Good point Justin, fortunately in this experiment, they compared a “low prestige communicator” (Joe “The Shoulder” Napolitano) with a “high prestige communicator” (“G. Williams Stevens, New York Prosecutor who has sent more criminals to prison than any other”). Additionally a control group was given the question book prior to reading the articles and were told they would be (not reminded that they had, as in the variable) reading an article by the criminal or the prosecutor and asked to answer the same questions.
I’ll use the 3 pointers in making my own video to sell my e-Book “25 Secrets To Starting A Successful Ebay Business.”
I’ll also use it promoting posts for lingerie on our Facebook Page KissMe: “If you don’t care about feeling sexy anymore, this 63,251 FB Page isn’t for you!” Ha!
Quite simply, I intend to work on recalling numbers…
Thanks for the encouragement.
93.4% of all statistics are made up on the spot.
Nice video, Derek. Thanks for sharing!
I just love this new topic of yours! great tips indeed. I’m on the road traveling at the moment soI had to take some TIME off to focus and watch your video. Greetings from Santarém – Brazil – Amazon River bank.
My next info-product is almost finished…I will give the “you should not buy” description a try on the landing page.
Since the target group is a small niche, its easy to define the people who shouldn`t buy…
Excellent advise. Will be passing on to my sales team. Thank you!
I love this… especially the points about specific numbers and providing proof. Thanks!
Great tips! I will definitely be more precise with numbers, and telling who my work is NOT for. Having proof is something I will have to focus on, since I get nervous about misquoting studies and sources, although I have a lot them them to work from.
Best video ever!
I can’t stand marketing messages that are “dishonest” in claiming to work for everyone! Drives me nuts!
I try to be as honest with my clients as I can (about their expectations and the reality of what they can achieve through their work with me).
Hey Derek — great content as always. In particular I’m going to update my site copy and “live” messaging (e.g., during sales calls) to be far more specific about who we are best suited to helping … and focus more on highlighting the “proof” of our prior successes.
Similar to others, was hoping for the explanation of the tie! Thought it might come out in the “bloopers” at the end …
I’ll definitely be using all three of these points, both when working for my clients and when working for myself.
I’ve just started work on a new website/blog (www.contentmarketingthatconverts.com) and I’m planning on including research as per credibility tip 3 — thanks to this video I’ll make sure to use precise research stats without rounding. And I’m sure point 1 will work its way in there too!
Very informative video! I hadn’t really thought about this.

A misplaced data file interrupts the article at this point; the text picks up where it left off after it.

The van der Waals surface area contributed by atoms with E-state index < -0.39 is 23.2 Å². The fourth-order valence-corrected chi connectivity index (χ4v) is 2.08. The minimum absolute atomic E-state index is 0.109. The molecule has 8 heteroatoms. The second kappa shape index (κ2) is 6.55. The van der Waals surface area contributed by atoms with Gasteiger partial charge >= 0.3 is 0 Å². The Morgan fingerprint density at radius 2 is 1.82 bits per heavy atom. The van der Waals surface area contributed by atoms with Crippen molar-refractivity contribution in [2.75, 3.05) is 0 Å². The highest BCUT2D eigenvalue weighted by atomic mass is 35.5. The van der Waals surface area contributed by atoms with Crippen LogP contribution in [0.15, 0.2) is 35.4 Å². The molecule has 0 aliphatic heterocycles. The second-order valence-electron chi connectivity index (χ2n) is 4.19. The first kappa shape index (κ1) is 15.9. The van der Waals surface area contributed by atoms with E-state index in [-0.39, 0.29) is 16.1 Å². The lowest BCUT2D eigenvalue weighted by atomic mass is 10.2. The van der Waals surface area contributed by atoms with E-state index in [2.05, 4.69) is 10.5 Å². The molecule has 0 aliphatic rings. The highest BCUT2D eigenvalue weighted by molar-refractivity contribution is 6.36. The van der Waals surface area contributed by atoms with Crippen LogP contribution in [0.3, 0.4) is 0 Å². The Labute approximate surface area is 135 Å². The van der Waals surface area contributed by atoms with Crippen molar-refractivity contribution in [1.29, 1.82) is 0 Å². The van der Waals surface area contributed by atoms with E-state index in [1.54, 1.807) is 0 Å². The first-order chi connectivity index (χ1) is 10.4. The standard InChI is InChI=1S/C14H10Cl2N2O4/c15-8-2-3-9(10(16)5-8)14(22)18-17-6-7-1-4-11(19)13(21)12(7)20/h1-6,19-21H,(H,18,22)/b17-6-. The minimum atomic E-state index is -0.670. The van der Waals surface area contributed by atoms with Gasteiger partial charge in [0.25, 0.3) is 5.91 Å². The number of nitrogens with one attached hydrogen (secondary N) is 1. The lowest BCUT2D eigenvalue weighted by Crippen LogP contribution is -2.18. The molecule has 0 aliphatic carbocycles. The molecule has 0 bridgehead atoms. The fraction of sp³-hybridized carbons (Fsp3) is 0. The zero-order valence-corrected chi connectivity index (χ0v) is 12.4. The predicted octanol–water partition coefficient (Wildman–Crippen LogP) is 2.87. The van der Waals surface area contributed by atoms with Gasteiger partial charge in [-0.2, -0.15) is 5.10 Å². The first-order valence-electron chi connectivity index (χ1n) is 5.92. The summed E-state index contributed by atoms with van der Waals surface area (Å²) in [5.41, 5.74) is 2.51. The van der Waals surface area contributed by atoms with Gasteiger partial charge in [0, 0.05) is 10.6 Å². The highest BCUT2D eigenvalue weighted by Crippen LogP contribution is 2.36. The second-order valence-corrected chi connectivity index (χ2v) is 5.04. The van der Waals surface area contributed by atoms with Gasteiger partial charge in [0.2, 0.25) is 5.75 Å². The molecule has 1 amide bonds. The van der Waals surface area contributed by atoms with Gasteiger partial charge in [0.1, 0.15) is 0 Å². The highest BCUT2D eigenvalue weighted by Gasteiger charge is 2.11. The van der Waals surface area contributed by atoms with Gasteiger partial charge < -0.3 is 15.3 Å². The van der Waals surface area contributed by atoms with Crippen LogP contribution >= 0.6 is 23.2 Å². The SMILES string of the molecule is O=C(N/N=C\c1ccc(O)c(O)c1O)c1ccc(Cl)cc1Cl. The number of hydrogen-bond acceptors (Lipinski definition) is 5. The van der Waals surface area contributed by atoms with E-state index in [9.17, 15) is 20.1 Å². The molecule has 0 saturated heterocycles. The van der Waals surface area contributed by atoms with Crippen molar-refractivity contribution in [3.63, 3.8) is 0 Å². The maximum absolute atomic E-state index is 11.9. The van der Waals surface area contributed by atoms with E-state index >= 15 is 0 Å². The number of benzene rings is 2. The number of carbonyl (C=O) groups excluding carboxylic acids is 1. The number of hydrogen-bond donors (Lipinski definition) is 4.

I am going to
1. Make a checklist for my blog so I consider these things whenever I do a blog post
2. Put something in my shop intro about who my jewelry is not for (people who only want to buy the cheapest thing and don’t care about quality.)
Thanks for sharing this!
Social proof has always been a strong force to persuade people. However, I really like the first point you make in particular, because it also reconfirms the identity of the people who are already interested by saying that this product or service is not for x or y.
On one part you don’t come across as needy or desperate, since you’re arguing against yourself, but you also paint the picture of the kind of person that your prospect obviously isn’t similar to. If you let your prospect confirm this observation about him- or herself it will be very hard to resist your offer, since people like their actions to be consistent with what they’re saying. Good stuff Derek!
Almost forgot… nice shirt and tie. And yeah, what is up with it?
Isn’t ivory soap 9.44% pure? Didn’t they even use that in their jingle?!?
Seriously, this was one of your best–the cool rewind effects added a lot.
Imprecision is a personal pet peeve. I like two decimals with percentages, though sometimes I’ll use 1 when it is more credible with a small sample size.
I am big on believing in companies who will send me to a competitor if they can’t help–even if they could help next week, but I need a product this week. That’s how to get a return customer.
And I love research. I love reviewing journals and looking at data–I’m kinda weird that way! I know it’s old fashioned, but this–and being a trained writer–is why I am not into self-publishing. I think that skips a credibility step.
oops…99.44% Sorry Ivory Soap.
I’ll be changing my website to use precise numbers. Not only because of your great video, but research from Columbia University, published in the Journal of Experimental Psychology, showed that precise numbers are very effective in negotiation too.
You’re right, not every product is for everyone… we should argue against our interest… Perhaps someone will think that we’re bragging… but surely they will be curious about WHY.
And THE WHY is definitely part of social triggers… Very good video Derek.
Great … I’m learning I encourage to use and be expert in this 3 ways …
Thank you you’re helping a LOT !!!